There are lots of built-in colours and ready-made palettes for R customers — if you understand how to seek out and use them. Listed below are a few of my favourite suggestions and instruments for working with colours in R.
The way to discover built-in R colours
There are greater than 650 colours constructed proper into base R. These allow you to use shade names as an alternative of hex or RGB codes. The
shade() perform lists the entire shade names, however that doesn’t provide help to see them.
There are web sites and PDFs the place you possibly can view all the colours and what they seem like. However why not use your personal searchable desk in R?
I constructed a package deal to do exactly that, which you’re welcome to obtain from GitHub utilizing
install_github() from the remotes or devtools packages:
remotes::install_github("smach/rcolorutils", build_vignettes = TRUE)
build_vignettes = TRUE as an argument to
install_github() installs the package deal vignette, too.)
Load the package deal as normal after which run
create_color_table() to show a sortable, search desk of colours in R:
create_color_table(page_length = 10)
create_color_table() perform has one elective argument,
page_length, which defaults to 25.
While you can search by color names such as “blue,” not all blue-ish colors have “blue” in their names. That’s why I included columns for RGB red, green, and blue values, so you can sort and filter by those as well. At least your colors might end up in a more logical order than alphabetically by their names. To sort on more than one column at a time, hold down the shift key when clicking column names.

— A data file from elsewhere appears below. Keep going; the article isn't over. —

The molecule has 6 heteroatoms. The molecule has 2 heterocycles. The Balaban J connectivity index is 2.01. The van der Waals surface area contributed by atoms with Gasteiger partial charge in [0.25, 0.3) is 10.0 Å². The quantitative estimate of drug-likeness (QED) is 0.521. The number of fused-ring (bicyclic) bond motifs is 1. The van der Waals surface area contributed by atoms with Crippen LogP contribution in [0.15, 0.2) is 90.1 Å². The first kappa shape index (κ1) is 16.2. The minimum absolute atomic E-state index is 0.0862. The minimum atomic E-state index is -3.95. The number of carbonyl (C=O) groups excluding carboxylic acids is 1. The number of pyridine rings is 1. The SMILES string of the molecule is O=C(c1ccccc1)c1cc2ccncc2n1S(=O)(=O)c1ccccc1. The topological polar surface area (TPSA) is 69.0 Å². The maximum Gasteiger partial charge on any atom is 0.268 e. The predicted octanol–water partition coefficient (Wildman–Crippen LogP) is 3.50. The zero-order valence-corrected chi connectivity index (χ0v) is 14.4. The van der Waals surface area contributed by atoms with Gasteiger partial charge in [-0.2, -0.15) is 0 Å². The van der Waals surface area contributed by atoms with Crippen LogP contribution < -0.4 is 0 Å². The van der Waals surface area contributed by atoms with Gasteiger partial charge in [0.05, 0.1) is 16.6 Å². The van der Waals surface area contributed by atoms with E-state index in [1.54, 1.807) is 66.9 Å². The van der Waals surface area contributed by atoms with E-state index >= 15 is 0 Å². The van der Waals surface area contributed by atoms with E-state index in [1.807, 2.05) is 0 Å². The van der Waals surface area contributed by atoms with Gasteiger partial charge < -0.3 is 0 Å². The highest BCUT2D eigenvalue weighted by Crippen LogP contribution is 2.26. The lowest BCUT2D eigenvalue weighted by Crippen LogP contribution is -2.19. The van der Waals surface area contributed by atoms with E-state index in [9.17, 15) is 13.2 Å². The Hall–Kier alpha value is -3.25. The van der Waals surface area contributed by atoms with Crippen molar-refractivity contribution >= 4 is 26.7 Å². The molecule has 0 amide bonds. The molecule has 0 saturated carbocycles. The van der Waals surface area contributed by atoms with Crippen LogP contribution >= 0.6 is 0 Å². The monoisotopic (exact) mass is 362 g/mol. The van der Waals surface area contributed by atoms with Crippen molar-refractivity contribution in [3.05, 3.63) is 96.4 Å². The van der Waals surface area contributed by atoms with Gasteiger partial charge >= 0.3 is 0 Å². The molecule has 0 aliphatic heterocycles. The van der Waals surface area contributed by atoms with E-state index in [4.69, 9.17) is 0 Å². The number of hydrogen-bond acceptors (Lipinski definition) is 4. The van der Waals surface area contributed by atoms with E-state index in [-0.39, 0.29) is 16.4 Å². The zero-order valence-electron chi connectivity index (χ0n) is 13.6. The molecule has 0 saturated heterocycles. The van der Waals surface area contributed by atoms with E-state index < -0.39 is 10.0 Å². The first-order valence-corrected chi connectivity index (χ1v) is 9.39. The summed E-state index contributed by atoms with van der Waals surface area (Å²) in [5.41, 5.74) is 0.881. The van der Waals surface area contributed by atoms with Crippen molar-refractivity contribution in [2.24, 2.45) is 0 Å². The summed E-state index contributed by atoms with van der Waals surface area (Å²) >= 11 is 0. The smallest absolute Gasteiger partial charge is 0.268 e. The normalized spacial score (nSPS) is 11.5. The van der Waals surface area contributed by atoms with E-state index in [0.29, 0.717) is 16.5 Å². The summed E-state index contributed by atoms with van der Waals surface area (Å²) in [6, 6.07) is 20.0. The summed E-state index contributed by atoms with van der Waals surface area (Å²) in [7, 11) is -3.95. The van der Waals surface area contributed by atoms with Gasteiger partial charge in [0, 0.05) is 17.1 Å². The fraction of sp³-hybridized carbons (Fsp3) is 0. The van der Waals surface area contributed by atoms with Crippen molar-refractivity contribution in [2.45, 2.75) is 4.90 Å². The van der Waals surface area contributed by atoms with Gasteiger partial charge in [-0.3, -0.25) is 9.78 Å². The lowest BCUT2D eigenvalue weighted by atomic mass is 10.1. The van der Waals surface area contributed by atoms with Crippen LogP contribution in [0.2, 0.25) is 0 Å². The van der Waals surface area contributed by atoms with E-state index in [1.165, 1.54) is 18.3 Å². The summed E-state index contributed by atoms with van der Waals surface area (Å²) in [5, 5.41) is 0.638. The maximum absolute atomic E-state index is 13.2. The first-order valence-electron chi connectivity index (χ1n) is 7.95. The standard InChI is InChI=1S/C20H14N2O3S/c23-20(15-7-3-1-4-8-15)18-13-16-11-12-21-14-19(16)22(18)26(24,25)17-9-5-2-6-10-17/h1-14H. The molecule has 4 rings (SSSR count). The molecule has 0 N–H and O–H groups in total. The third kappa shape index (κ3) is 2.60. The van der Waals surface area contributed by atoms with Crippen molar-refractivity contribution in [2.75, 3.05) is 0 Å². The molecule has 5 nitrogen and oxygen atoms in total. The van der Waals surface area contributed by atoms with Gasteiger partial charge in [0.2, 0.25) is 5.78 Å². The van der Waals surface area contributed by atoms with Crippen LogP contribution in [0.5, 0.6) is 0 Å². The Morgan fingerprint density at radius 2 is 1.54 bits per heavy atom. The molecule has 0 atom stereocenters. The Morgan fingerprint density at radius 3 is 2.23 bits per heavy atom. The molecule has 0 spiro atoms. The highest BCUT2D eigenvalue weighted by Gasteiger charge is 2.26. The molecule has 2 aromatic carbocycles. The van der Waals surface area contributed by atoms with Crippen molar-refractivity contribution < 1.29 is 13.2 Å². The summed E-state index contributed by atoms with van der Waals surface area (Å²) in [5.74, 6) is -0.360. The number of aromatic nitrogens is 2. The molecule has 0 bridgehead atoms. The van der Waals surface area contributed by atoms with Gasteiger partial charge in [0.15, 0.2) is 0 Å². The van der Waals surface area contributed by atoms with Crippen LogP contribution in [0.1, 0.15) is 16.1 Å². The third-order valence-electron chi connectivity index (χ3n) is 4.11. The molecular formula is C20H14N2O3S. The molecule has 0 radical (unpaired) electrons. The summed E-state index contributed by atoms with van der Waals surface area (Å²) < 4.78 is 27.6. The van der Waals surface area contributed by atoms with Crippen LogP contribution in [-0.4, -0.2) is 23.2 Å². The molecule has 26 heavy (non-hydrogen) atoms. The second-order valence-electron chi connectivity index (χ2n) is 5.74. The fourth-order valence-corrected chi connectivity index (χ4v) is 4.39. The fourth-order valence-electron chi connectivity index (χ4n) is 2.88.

The table allows you to search with regular expressions. For example, you can search for gray or grey by using a dot for “any letter” and searching for
gr.y in the table. If you do that, you’ll see that some colors are repeated with gray and grey in their names. So, while there are 657 color entries in R’s built-in colors, there aren’t actually 657 unique colors.
How to search for ‘R colors like this one’
There is also a way to search for “colors somewhat like this specific color” without a table. I discovered this when running the base R color demo, which you can run locally with
The demo first shows some displays of built-in colors. I didn’t find those very useful since the colored text wasn’t too helpful for comparing colors.
But if you cycle through those colored text displays, you’ll arrive at an option that says
## Now, consider choosing a color by looking in the ## neighborhood of one you know : plotCol(nearRcolor("deepskyblue", "rgb", dist=50))
and a display such as below. That’s useful!
You could argue about just how blue these colors are compared with other choices, but it’s a start. Notice, too, that some have names like “cyan” and “turquoise,” which means you can’t find those in the table simply by looking for “blue.”
If you examine the code that generated the above image of five blue colors, you’ll see that there were two functions involved:
plotCol(). I wasn’t able to access either of those functions in base R without running the colors demo. Since I’d like those functions without having to run the demo every time, I added code for both of them to my new rcolorsutils package.
If you run
nearRcolor() on an R color name, you get a named vector with color information. You can then plot those colors with
plotCol() — including setting the number of rows to display so all the colors don’t appear in a single row.
nearRcolor("tomato") 0.0000 0.0281 0.0374 0.0403 0.0589 0.0643 "tomato" "sienna1" "brown1" "coral" "coral1" "tan1" 0.0667 0.0723 0.0776 0.0882 0.0918 0.0937 "tomato2" "sienna2" "brown2" "coral2" "tan2" "firebrick1" plotCol(nearRcolor("tomato"), nrow = 3)
If I look for colors near “blue” I don’t get too many returned:
I can change how many results I get back by setting a custom rgb distance. What distance is best to use? I just fiddle around with the distance integer until I get roughly the number of colors I’d like to see. For example, using